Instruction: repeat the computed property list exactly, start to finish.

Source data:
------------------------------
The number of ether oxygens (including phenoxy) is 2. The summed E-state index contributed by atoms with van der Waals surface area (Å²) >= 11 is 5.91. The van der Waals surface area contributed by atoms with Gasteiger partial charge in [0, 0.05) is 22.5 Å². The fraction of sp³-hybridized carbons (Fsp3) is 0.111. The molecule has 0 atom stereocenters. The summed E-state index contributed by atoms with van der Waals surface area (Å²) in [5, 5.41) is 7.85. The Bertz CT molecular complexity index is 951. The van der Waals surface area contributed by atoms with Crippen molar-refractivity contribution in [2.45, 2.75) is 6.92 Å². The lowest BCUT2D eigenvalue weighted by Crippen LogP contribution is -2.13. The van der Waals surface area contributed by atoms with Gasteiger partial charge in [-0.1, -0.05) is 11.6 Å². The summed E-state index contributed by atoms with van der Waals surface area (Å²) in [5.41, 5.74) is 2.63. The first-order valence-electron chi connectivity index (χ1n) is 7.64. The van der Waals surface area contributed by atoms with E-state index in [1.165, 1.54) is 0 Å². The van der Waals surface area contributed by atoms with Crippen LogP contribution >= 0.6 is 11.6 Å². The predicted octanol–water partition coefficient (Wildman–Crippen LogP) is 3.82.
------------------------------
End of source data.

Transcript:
The number of ether oxygens (including phenoxy) is 2. The summed E-state index contributed by atoms with van der Waals surface area (Å²) >= 11 is 5.91. The van der Waals surface area contributed by atoms with Gasteiger partial charge in [0, 0.05) is 22.5 Å². The fraction of sp³-hybridized carbons (Fsp3) is 0.111. The molecule has 0 atom stereocenters. The summed E-state index contributed by atoms with van der Waals surface area (Å²) in [5, 5.41) is 7.85. The Bertz CT molecular complexity index is 951. The van der Waals surface area contributed by atoms with Crippen molar-refractivity contribution in [2.45, 2.75) is 6.92 Å². The lowest BCUT2D eigenvalue weighted by Crippen LogP contribution is -2.13. The van der Waals surface area contributed by atoms with Gasteiger partial charge in [-0.1, -0.05) is 11.6 Å². The summed E-state index contributed by atoms with van der Waals surface area (Å²) in [5.41, 5.74) is 2.63. The first-order valence-electron chi connectivity index (χ1n) is 7.64. The van der Waals surface area contributed by atoms with E-state index in [1.165, 1.54) is 0 Å². The van der Waals surface area contributed by atoms with Crippen LogP contribution >= 0.6 is 11.6 Å². The predicted octanol–water partition coefficient (Wildman–Crippen LogP) is 3.82.